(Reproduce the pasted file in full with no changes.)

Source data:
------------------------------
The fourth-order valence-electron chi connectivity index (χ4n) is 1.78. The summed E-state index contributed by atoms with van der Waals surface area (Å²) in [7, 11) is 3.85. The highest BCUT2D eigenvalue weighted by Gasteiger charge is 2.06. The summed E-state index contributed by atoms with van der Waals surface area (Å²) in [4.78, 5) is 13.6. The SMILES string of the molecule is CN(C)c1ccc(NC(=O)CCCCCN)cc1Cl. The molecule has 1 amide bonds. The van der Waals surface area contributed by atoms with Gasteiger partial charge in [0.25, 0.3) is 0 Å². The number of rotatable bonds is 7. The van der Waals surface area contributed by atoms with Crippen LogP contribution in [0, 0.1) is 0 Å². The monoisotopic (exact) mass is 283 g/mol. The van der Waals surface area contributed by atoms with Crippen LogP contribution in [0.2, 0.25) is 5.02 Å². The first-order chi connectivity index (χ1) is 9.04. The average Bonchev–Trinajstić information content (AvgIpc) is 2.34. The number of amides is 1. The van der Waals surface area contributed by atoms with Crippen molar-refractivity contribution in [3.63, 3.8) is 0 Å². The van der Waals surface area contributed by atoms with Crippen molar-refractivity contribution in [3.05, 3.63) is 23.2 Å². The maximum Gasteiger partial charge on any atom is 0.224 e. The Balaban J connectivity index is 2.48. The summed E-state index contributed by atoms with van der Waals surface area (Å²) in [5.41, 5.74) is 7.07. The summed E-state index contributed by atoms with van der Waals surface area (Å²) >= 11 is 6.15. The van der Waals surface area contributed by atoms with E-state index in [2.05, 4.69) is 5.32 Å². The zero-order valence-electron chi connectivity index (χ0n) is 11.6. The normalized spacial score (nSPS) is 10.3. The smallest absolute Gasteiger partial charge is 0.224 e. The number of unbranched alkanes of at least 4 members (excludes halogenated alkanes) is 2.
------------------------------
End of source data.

The fourth-order valence-electron chi connectivity index (χ4n) is 1.78. The summed E-state index contributed by atoms with van der Waals surface area (Å²) in [7, 11) is 3.85. The highest BCUT2D eigenvalue weighted by Gasteiger charge is 2.06. The summed E-state index contributed by atoms with van der Waals surface area (Å²) in [4.78, 5) is 13.6. The SMILES string of the molecule is CN(C)c1ccc(NC(=O)CCCCCN)cc1Cl. The molecule has 1 amide bonds. The van der Waals surface area contributed by atoms with Gasteiger partial charge in [0.25, 0.3) is 0 Å². The number of rotatable bonds is 7. The van der Waals surface area contributed by atoms with Crippen LogP contribution in [0, 0.1) is 0 Å². The monoisotopic (exact) mass is 283 g/mol. The van der Waals surface area contributed by atoms with Crippen LogP contribution in [0.2, 0.25) is 5.02 Å². The first-order chi connectivity index (χ1) is 9.04. The average Bonchev–Trinajstić information content (AvgIpc) is 2.34. The number of amides is 1. The van der Waals surface area contributed by atoms with Crippen molar-refractivity contribution in [3.63, 3.8) is 0 Å². The van der Waals surface area contributed by atoms with Crippen molar-refractivity contribution in [3.05, 3.63) is 23.2 Å². The maximum Gasteiger partial charge on any atom is 0.224 e. The Balaban J connectivity index is 2.48. The summed E-state index contributed by atoms with van der Waals surface area (Å²) in [5.41, 5.74) is 7.07. The summed E-state index contributed by atoms with van der Waals surface area (Å²) >= 11 is 6.15. The van der Waals surface area contributed by atoms with E-state index in [2.05, 4.69) is 5.32 Å². The zero-order valence-electron chi connectivity index (χ0n) is 11.6. The normalized spacial score (nSPS) is 10.3. The smallest absolute Gasteiger partial charge is 0.224 e. The number of unbranched alkanes of at least 4 members (excludes halogenated alkanes) is 2.